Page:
Paul Graham’s naiveté – MLK day, 2016

by Robin Harris on Monday, 18 January, 2016

In Economic Inequality, Paul Graham – of Ycombinator fame – posted an astonishingly naive essay on income inequality. While many others have written take-downs (see here and here, of Mr. Graham’s factual and logical flaws, there’s another that deserves attention.

The role of entrenched wealth in creating a less just society
The stagnating incomes and declining social mobility of America’s shrinking middle class is well-documented. The role of entrenched wealth in making that so is less so.

The most visible example are the brothers Koch, whose billions have funded conservative think tanks, “astro-turf” advocacy groups like Americans for Prosperity, climate change denial, national debt scare tactics, and many political campaigns for decades. Their work led directly to the infamous Citizens United Supreme Court decision, gutting campaign finance laws.

Who on the side of working Americans is doing the same as the Kochs? Unions have been eviscerated, despite the fact that Europe’s biggest enconomy – Germany – is heavily unionized, with mandatory union representation on company boards. George Soros and Pierre Omidyar – both immigrants – do what they can, but despite their billions they are outgunned.

The Democratic party takes a lot of money from Wall Street and big corporations – they’ve got it, right? – and, most famously, not a single executive responsible for the Great Recession has faced legal action.

The difference is that the 0.01 percent take a long view – decades – while most Americans live paycheck to paycheck. Average Americans don’t have $800 an hour lawyers arguing their views in court or with regulatory agencies. Average Americans can’t call their Senator or Congressman at home to ask a favor or schedule a dinner. Average Americans don’t have Presidential candidates visiting their homes begging for money.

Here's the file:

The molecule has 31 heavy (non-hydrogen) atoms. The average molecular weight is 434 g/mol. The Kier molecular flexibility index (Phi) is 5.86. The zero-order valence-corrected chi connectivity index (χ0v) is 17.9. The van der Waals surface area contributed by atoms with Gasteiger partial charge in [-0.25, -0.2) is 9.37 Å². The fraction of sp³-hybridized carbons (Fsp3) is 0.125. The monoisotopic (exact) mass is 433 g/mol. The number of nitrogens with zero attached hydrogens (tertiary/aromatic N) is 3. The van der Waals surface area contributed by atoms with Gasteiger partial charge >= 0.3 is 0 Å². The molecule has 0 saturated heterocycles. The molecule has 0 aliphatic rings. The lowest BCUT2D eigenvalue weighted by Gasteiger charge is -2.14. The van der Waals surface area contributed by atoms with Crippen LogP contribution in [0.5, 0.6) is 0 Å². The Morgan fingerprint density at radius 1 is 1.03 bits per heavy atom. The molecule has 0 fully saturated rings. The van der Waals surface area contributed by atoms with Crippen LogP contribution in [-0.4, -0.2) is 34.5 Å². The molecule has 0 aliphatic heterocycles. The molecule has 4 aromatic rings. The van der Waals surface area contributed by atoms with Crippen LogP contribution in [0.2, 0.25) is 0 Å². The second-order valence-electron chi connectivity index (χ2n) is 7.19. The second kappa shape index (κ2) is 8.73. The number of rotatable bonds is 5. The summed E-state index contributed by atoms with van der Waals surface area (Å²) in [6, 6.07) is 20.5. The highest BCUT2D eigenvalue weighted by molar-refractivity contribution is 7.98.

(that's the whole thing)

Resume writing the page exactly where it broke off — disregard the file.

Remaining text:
At the same time, average Americans are constantly told by media elites that “government isn’t the solution, it is the problem” encouraging fatalism and cynicism. News flash: America has – despite its many imperfections – the best government on earth. Which is why we are, at our best, a beacon to the rest of the world.

The Silicon Valley bubble
Not the economic one. The data-driven, engineering, “transformational power of technology” one.

That’s where Mr. Graham lives. While I love the Silicon Valley culture, Valley people should recognize that the wealthy of the world often operate in a less savory bubble: naked self interest, greed, self-absorption, and empathy-free.

The problem of storage in a democracy
One problem is the asymetric nature of public policy information. Problems are forgotten while the laws and regulations meant to manage them remain on the books.

Take the Depression-era’s Glass-Steagall act, which kept banking boring – and safe – for decades. After looking at the causes of the Great Depression, Congress passed that law to prohibit the abuses that led to the crash.

In the 1990s, after decades of propaganda funded by entrenched wealth, Bill Clinton signed a bill that repealed Glass-Steagal. It only took 10 years for Wall Street to use its new-found freedom to drive most of the world into a ditch.

Canada, which retained similar laws, didn’t have the housing crisis we did. Nor did they have to bail out their big banks. Today, even Clinton admits it was a mistake.

The StorageMojo take
It is the success of laws and regulations that allows the forces of entrenched wealth to argue that they aren’t needed. But as the recent conviction of a peanut company exec who recklessly shipped products that killed people shows, there are awful people that we need to be protected against.

Whether it is tobacco companies arguing against medical science, oil companies arguing against climate science, or banks arguing against economic experience, the wealthy and powerful are all too often happy to ignore the future misery of others in favor of this quarter’s profits – and their bonuses.